Sometimes Pastors Can Be Prisoners
Sometimes pastors can be prisoners. Are you a prisoner? To your own expectations?
To others’ impossible standards? To your church’s culturally imposed requirements?
To your denomination’s ministerial mold? To your board’s unintentionally hurtful demands?
Are you a prisoner to your sense of failure, lack of achievement, or low self-esteem? To your crazy, unworkable, marginless schedule? To your addiction to games, video, screens, substances, or other ministry-excluding practices?
Pastors can be prisoners. Especially when they do not have the freedom to be themselves.
Can you just be yourself? Or is being yourself somehow antithetical to what you, your church, or your denomination expects from a “good pastor”?
This week on the podcast, episode #87, we talk with our friend Erik Anderson. Erik got to the point in his life and ministry where both were unsustainable. He was a prisoner to how he was doing ministry.
He was a manic worker – even working in the middle of the night. He was driven, but by what? He was alienating himself from his wife. He was “doing ministry” in an untenable way. One day Humpty Dumpty fell off the wall. Erik tells his story, and we have the opportunity to perhaps find a piece of our story in his.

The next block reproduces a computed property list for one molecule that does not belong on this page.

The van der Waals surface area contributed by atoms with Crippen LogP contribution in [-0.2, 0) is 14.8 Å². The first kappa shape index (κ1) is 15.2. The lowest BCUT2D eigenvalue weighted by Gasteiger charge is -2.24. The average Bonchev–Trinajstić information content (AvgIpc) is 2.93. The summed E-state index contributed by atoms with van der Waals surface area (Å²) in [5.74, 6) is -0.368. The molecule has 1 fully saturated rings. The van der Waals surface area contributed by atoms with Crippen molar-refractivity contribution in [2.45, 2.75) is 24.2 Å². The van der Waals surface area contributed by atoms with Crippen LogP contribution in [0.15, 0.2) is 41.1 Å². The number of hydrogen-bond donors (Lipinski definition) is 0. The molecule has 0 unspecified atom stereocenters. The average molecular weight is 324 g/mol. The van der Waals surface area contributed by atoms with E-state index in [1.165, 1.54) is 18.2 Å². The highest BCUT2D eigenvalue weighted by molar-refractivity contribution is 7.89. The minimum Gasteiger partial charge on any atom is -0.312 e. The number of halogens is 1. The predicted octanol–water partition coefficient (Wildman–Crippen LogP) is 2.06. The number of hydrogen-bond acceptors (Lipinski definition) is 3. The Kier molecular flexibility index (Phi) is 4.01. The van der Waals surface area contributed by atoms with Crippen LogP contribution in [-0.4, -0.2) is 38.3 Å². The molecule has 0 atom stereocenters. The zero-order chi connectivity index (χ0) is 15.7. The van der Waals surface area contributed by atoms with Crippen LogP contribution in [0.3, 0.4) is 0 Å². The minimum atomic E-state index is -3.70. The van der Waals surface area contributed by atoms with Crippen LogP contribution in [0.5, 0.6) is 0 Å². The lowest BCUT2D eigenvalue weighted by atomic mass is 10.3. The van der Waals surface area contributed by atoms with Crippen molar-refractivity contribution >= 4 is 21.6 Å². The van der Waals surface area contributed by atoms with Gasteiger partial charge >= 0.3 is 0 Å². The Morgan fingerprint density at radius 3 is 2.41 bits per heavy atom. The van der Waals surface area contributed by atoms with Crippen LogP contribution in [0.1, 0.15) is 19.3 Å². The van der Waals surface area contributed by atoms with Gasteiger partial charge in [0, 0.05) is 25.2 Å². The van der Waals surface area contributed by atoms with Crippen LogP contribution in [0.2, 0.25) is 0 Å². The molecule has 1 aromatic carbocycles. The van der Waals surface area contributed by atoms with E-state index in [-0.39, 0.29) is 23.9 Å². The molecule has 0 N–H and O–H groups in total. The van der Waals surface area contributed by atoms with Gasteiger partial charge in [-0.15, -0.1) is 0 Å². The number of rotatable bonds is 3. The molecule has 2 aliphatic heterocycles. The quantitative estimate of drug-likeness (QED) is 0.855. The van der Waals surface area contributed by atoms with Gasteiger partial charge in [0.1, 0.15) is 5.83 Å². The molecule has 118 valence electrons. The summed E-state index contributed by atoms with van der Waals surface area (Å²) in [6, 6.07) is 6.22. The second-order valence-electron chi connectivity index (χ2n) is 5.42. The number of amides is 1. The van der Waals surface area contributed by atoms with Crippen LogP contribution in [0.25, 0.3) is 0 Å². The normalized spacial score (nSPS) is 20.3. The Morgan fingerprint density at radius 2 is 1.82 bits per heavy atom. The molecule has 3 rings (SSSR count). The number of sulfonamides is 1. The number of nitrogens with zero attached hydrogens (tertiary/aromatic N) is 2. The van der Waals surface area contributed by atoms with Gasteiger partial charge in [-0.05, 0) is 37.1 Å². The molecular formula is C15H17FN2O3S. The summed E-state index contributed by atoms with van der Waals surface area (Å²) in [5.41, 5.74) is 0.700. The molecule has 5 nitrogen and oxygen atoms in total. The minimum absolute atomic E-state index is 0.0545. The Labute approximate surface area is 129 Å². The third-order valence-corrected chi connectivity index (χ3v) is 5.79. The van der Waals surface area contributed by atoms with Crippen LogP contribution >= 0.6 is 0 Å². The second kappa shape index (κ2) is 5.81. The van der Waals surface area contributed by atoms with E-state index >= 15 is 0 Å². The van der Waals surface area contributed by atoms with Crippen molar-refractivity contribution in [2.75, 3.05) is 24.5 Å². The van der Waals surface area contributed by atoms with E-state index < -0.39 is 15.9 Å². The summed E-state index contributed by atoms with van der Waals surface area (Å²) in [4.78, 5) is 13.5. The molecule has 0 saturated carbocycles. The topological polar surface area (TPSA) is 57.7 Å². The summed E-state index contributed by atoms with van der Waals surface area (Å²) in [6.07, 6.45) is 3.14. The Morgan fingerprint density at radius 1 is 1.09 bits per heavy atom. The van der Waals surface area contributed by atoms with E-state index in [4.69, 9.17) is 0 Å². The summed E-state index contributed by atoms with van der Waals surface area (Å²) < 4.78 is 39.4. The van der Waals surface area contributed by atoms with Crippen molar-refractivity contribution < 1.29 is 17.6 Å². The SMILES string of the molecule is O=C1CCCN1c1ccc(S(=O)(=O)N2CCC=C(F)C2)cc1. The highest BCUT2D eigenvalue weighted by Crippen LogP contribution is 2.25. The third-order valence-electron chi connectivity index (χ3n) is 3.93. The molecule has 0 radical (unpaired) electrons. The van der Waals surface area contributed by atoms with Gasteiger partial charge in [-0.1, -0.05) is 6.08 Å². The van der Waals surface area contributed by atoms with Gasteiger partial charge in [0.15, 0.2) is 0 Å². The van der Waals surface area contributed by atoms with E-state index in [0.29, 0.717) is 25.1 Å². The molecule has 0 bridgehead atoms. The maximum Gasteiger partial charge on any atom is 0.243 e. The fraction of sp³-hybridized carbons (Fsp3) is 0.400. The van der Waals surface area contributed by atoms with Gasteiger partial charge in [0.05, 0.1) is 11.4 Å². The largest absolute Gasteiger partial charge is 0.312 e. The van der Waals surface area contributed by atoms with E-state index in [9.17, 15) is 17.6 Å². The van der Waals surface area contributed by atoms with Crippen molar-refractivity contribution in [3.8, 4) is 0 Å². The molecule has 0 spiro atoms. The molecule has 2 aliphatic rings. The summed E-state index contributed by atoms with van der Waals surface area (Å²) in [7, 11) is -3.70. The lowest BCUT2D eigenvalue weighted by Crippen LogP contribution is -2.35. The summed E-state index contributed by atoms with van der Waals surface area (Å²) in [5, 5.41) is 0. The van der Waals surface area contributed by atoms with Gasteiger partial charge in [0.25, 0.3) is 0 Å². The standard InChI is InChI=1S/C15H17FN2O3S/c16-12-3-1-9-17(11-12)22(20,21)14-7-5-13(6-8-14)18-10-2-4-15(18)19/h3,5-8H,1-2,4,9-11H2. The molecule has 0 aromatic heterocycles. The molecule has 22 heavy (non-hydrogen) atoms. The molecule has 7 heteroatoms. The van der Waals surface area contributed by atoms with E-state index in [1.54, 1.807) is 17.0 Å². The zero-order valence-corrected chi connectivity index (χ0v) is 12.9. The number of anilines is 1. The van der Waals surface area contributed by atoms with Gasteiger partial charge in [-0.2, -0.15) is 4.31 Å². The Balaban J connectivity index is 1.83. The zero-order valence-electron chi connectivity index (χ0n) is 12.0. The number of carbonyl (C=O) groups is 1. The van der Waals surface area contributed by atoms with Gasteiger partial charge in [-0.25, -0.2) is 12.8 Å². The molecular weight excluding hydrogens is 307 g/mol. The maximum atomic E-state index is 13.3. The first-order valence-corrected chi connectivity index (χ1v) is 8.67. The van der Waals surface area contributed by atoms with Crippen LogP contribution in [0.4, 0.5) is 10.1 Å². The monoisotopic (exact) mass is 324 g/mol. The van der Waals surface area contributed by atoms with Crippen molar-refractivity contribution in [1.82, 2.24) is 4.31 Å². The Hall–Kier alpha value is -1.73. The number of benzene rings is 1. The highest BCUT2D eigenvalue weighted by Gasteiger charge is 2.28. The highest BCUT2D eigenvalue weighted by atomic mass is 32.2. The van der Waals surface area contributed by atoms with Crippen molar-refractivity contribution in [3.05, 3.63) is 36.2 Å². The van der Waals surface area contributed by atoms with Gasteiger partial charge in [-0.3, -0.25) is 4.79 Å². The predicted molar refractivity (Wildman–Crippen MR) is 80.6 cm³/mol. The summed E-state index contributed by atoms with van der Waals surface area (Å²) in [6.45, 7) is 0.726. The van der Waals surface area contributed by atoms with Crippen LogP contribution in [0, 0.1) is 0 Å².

Years ago one pastor recounted how he had been so busy, busy, busy in ministry, that he finally got to the place where he had to admit to God, “Father, the way I am doing the work of God in the ministry, is destroying the work of God in my own heart.”
You might be on either end of the work continuum: you might be the workaholic, or you might be the lazy pastor. Both are unsustainable. Both will catch up with you.
Maybe you are right in the middle. Everything is just right. You’ve got all your ducks in a row. You’re very predictable, very scheduled, very organized. Your calendar is appropriate and your plans are set. Even the Holy Spirit can’t surprise you!